What Are The Differences Between Crack And Cocaine?

February 19, 2021

Cocaine is a drug often abused. This drug can be found in two forms: powdered form, which we simply refer to as coke or cocaine, and rock form, which is known as crack or crack cocaine.


Cocaine and crack cocaine are essentially the same substance. However, aside from their forms, there are several notable differences between the two.


How is Crack Cocaine made?

Crack cocaine combines cocaine (a hydrochloride salt) with water and another substance, typically baking soda (sodium bicarbonate). The mixture is then boiled to form a solid. This solid is then cooled and broken into smaller pieces to sell as crack.


Crack gets its name from the crackling sound it makes when it is heated and smoke. Because of the rock’s broken appearance, other slang terms for this substance include “crumbs, “hail,” “gravel, “dice,” and “nuggets.”


How Is Cocaine Used?

Because of the immediate euphoric effect, cocaine became wildly popular during the mid-80s. There are four primary ways to take cocaine: orally, intranasally, intravenously, and smoking.

  • Oral use

Some people who use cocaine rub the substance on their gums.

  • Intranasal use

Some snort cocaine by inhaling the powder through their nostrils. The bloodstream absorbs the drug through nasal tissues. It travels through the nose’s blood vessels to the heart and to the lungs to be oxygenated. Finally, the oxygenated blood will reach the brain.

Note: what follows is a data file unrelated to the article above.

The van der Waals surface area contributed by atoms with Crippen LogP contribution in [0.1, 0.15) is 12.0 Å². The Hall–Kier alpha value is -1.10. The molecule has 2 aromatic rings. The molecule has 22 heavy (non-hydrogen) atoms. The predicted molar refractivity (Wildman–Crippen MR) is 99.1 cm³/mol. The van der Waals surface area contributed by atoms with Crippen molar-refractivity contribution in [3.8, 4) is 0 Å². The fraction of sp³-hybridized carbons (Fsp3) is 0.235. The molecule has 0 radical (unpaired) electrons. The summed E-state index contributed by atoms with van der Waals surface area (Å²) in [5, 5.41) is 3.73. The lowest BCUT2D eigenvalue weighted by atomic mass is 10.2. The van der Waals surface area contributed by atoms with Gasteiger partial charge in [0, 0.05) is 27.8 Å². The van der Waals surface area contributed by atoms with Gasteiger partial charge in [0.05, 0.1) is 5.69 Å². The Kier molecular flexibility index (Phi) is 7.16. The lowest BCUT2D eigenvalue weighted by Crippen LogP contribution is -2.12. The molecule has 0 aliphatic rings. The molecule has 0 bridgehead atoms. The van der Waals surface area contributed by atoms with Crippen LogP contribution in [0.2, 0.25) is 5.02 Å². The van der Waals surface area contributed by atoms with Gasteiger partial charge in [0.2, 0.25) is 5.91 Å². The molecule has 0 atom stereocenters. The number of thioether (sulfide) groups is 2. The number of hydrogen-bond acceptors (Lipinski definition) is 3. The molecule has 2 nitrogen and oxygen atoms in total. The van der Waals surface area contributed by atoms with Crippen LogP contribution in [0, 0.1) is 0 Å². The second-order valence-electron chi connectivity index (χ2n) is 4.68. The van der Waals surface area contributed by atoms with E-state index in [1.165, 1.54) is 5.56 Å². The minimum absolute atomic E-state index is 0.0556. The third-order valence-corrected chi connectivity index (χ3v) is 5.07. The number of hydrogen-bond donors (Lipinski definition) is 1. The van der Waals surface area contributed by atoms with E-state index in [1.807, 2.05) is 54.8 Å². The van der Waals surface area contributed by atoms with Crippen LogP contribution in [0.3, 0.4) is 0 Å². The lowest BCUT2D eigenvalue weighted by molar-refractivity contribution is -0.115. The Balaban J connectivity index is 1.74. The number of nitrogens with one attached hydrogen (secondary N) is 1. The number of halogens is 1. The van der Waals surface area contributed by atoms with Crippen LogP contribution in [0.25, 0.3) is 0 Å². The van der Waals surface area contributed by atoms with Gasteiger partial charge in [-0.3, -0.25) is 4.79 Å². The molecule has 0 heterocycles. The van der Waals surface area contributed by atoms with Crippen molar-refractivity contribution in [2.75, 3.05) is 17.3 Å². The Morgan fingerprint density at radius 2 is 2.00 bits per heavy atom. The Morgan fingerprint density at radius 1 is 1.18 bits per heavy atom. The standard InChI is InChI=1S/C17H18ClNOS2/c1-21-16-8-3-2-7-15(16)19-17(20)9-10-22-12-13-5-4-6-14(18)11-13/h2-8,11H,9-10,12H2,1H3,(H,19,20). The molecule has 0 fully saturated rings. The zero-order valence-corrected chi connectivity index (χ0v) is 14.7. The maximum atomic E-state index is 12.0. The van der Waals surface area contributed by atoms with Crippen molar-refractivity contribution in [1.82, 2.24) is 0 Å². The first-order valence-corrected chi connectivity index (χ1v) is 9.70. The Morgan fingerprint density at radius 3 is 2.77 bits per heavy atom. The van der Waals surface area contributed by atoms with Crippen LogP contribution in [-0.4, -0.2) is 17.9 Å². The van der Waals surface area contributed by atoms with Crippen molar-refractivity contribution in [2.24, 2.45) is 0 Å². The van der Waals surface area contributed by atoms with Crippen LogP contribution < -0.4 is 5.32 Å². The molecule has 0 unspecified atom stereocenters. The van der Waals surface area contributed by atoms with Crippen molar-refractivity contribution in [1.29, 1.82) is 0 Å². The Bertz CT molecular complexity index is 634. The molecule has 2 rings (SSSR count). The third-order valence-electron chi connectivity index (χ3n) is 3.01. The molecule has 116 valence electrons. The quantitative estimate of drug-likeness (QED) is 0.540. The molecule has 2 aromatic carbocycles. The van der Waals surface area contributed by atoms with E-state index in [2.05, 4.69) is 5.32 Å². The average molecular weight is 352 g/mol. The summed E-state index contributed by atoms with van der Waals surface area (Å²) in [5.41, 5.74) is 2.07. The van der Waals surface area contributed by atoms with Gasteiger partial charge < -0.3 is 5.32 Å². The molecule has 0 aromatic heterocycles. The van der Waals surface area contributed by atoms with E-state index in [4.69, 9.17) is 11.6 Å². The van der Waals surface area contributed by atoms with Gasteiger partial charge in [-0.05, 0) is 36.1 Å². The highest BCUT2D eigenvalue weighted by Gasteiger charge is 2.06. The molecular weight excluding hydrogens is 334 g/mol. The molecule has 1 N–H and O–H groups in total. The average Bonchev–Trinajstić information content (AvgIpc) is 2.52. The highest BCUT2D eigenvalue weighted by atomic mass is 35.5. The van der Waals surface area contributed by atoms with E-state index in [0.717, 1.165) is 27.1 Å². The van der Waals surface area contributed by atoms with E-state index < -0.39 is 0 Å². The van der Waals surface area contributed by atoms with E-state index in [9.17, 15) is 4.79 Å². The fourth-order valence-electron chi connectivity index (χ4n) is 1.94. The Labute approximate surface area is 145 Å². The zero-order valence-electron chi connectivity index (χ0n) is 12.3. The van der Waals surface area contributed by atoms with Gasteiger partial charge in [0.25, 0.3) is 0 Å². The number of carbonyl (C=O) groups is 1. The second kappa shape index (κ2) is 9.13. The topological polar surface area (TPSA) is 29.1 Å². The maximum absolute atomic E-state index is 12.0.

• Intravenous use

People who use cocaine also dissolve it in water and inject the compound into a vein. This method allows the substance directly into the bloodstream, intensifying the effects.

  • Smoking

Lastly, people who use cocaine can inhale the drug’s smoke or vapor into their lungs. The bloodstream absorbs the substance almost as quickly as by injection.


Freebasing cocaine involves a long and dangerous extraction process. The result would be a purified and highly potent form of cocaine.


Smoking cocaine poses some long-term respiratory complications. Chronic cocaine smoking is associated with several; respiratory issues like:

  • Blackened sputum (phlegm)
  • Chronic cough with chest pains
  • Reduced lung capacity
  • Lung scarring


How Is Crack Used?

People primarily smoke crack cocaine. However, unlike cocaine, there is no purification process with crack. With additives and dilutants, it is less pure.


Because it goes straight to the lungs, the euphoric effects are almost immediate but do not last as long as cocaine. They may also experience other respiratory symptoms within minutes or hours of smoking. These include:

  • Shortness of breath